Another system for supporting a multi-participant voice conference call that includes a PSTN client, a first participant client, at least one remote client, a first audio mixer and a second audio mixer is described. The PSTN client, the first participant, and each remote client device are each configured to receive audio. The first audio mixer mixes the audio from the PSTN client with the audio from the first participant into a first mixed audio. The first mixed audio is transmitted to each one remote client connected to the Internet. The second audio mixer mixes audio from the first participant with the audio from each remote client connected to the Internet into a second mixed audio. The second mixed audio is transmitted to the PSTN client.

BRIEF DESCRIPTION OF THE DRAWINGS

A better understanding of the present invention can be obtained when the following detailed description of the preferred embodiment is considered in conjunction with the following drawings, in which:

FIG. 1 illustrates a typical H.323 audio and video conferencing system implemented in accordance with prior art;

FIG. 2 illustrates an H.323 protocol stack and its components implemented in accordance with prior art;

FIG. 3 illustrates one embodiment of the present invention;

FIG. 4 illustrates an embodiment using multicast Protocol;

FIG. 5 illustrates the audio and video data flow over hybrid networks; and

FIG. 6 illustrates the local client data mixing used in the preferred embodiment.

DETAILED DESCRIPTION OF THE PREFERRED EMBODIMENT Incorporation by Reference

The following applications and references are hereby incorporated by reference as though fully and completely set forth herein.

  • U.S. application Ser. No. 10/446,407 titled “Transmission Of Independently Compressed Video Objects Over Internet Protocol”, Dye et al. filed May 28, 2003
  • U.S. application Ser. No. 10/620,684 titled “Assigning Prioritization During Encode Of Independently Compressed Objects, Dye, et al. filed on Jul. 16, 2003.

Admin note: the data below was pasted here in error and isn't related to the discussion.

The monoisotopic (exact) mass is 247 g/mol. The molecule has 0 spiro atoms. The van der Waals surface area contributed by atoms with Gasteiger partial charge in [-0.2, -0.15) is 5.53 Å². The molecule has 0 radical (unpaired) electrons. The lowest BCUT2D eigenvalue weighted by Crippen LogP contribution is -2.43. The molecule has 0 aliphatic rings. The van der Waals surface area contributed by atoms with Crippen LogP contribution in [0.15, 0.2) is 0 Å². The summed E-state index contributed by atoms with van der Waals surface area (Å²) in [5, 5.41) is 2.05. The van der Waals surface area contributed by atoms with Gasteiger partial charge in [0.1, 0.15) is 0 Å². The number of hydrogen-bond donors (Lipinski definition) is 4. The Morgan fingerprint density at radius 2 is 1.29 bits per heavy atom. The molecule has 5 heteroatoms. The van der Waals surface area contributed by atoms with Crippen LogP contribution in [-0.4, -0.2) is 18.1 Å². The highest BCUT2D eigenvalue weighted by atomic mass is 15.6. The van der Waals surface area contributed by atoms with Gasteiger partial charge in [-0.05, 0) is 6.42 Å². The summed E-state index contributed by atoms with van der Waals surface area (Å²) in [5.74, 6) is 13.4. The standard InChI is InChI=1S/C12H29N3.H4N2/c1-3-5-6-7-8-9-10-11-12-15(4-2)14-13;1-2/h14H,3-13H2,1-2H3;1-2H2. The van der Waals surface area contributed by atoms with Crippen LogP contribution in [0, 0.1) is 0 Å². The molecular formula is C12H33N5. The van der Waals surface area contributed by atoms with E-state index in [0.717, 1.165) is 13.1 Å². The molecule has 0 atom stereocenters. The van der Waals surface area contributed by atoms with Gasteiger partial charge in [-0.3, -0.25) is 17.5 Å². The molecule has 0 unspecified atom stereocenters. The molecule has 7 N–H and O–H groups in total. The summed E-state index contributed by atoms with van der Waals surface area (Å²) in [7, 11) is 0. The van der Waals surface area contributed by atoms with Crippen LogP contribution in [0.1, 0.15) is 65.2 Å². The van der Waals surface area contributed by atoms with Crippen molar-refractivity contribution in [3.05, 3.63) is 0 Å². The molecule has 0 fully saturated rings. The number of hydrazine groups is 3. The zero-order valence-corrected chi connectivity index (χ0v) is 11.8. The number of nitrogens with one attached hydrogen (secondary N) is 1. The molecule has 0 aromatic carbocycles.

• International Telecommunications Union Recommendation H.323, Titled “Packet Based Multimedia Communication System.” November, 2000
  • International Telecommunications Union Recommendation H.261, Titled “Video Coding for Audio Visual Services at Px64 kbps.”
  • International Telecommunications Union Recommendation H.263, Titled “Video Coding for Low Bit-Rate Communications” February, 1998

One embodiment of the present invention uses a decentralized model for multipoint conferencing. The multipoint control unit insures communication capability once the media stream is transcoded to the H.323 standard as known. However, this embodiment mixes media streams at each terminal prior to multicast.

FIG. 3 illustrates one embodiment of the invention. This embodiment allows audio video and data collaboration information to be securely transferred between a plurality of local and remote clients preferably within a virtual private network. This embodiment provides the ability for a moderator (single member of the conference) to dial out from a desktop computer or terminal (using a novel hybrid network structure) connecting an external telephone user's audio into the audio/video conference. The embodiment integrates full duplex audio, video, and data connections between clients conferencing on the Internet and clients conferencing on standard telephone systems. The Internet/PSTN hybrid network is the medium used for transport. FIG. 3 depicts the necessary equipment and protocols to complete the dial out to PSTN network method and process.

Now referring to FIG. 3, the voice over IP moderator 401 (call initiator or caller) typically has a number of peripherals used for real input output devices at the desktop. These include a client computing devices such as a PC or other computer 459, a client terminal 455 including a keyboard and mouse for input output control, a standard desktop telephone 457, a video input device or camera 451 and the audio input device, microphone 452. In one embodiment each conference call connected to the Internet will have similar peripheral hardware devices. FIG. 3 illustrates a multi-party virtual conference connected over the Internet. Internet clients include audio video client 415, audio video client 418, and audio video client number and 417. In addition, FIG. 3 shows two possible telephony clients using standard wired 413 or wireless telephone 412 systems. PSTN client #1 412 is connected to a wireless cell phone that in turn is connected to the global dial network 450, as specified by the PSTN 433. Remote telephony user client #2 413 is connected to a standard telephone handset 413 which is connected to the global dial network 450 based on the PSTN 433.